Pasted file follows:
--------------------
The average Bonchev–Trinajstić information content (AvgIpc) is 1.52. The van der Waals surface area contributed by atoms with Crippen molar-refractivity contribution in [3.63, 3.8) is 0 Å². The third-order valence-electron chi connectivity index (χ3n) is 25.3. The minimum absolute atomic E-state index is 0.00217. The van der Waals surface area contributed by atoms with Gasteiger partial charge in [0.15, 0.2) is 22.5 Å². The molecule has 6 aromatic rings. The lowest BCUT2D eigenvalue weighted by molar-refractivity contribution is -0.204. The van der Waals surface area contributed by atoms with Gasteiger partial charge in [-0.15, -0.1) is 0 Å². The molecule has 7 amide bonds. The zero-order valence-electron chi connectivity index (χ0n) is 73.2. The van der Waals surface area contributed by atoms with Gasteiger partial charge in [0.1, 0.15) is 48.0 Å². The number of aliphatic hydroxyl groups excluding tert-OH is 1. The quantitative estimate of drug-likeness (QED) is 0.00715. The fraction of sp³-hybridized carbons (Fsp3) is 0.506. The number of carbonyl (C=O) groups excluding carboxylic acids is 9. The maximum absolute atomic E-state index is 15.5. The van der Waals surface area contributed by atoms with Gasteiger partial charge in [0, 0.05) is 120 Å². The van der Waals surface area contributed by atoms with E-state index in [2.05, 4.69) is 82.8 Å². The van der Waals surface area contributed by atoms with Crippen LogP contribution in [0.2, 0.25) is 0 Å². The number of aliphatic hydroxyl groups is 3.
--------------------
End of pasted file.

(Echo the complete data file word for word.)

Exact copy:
The average Bonchev–Trinajstić information content (AvgIpc) is 1.52. The van der Waals surface area contributed by atoms with Crippen molar-refractivity contribution in [3.63, 3.8) is 0 Å². The third-order valence-electron chi connectivity index (χ3n) is 25.3. The minimum absolute atomic E-state index is 0.00217. The van der Waals surface area contributed by atoms with Gasteiger partial charge in [0.15, 0.2) is 22.5 Å². The molecule has 6 aromatic rings. The lowest BCUT2D eigenvalue weighted by molar-refractivity contribution is -0.204. The van der Waals surface area contributed by atoms with Gasteiger partial charge in [-0.15, -0.1) is 0 Å². The molecule has 7 amide bonds. The zero-order valence-electron chi connectivity index (χ0n) is 73.2. The van der Waals surface area contributed by atoms with Gasteiger partial charge in [0.1, 0.15) is 48.0 Å². The number of aliphatic hydroxyl groups excluding tert-OH is 1. The quantitative estimate of drug-likeness (QED) is 0.00715. The fraction of sp³-hybridized carbons (Fsp3) is 0.506. The number of carbonyl (C=O) groups excluding carboxylic acids is 9. The maximum absolute atomic E-state index is 15.5. The van der Waals surface area contributed by atoms with Gasteiger partial charge in [0, 0.05) is 120 Å². The van der Waals surface area contributed by atoms with E-state index in [2.05, 4.69) is 82.8 Å². The van der Waals surface area contributed by atoms with Crippen LogP contribution in [0.2, 0.25) is 0 Å². The number of aliphatic hydroxyl groups is 3.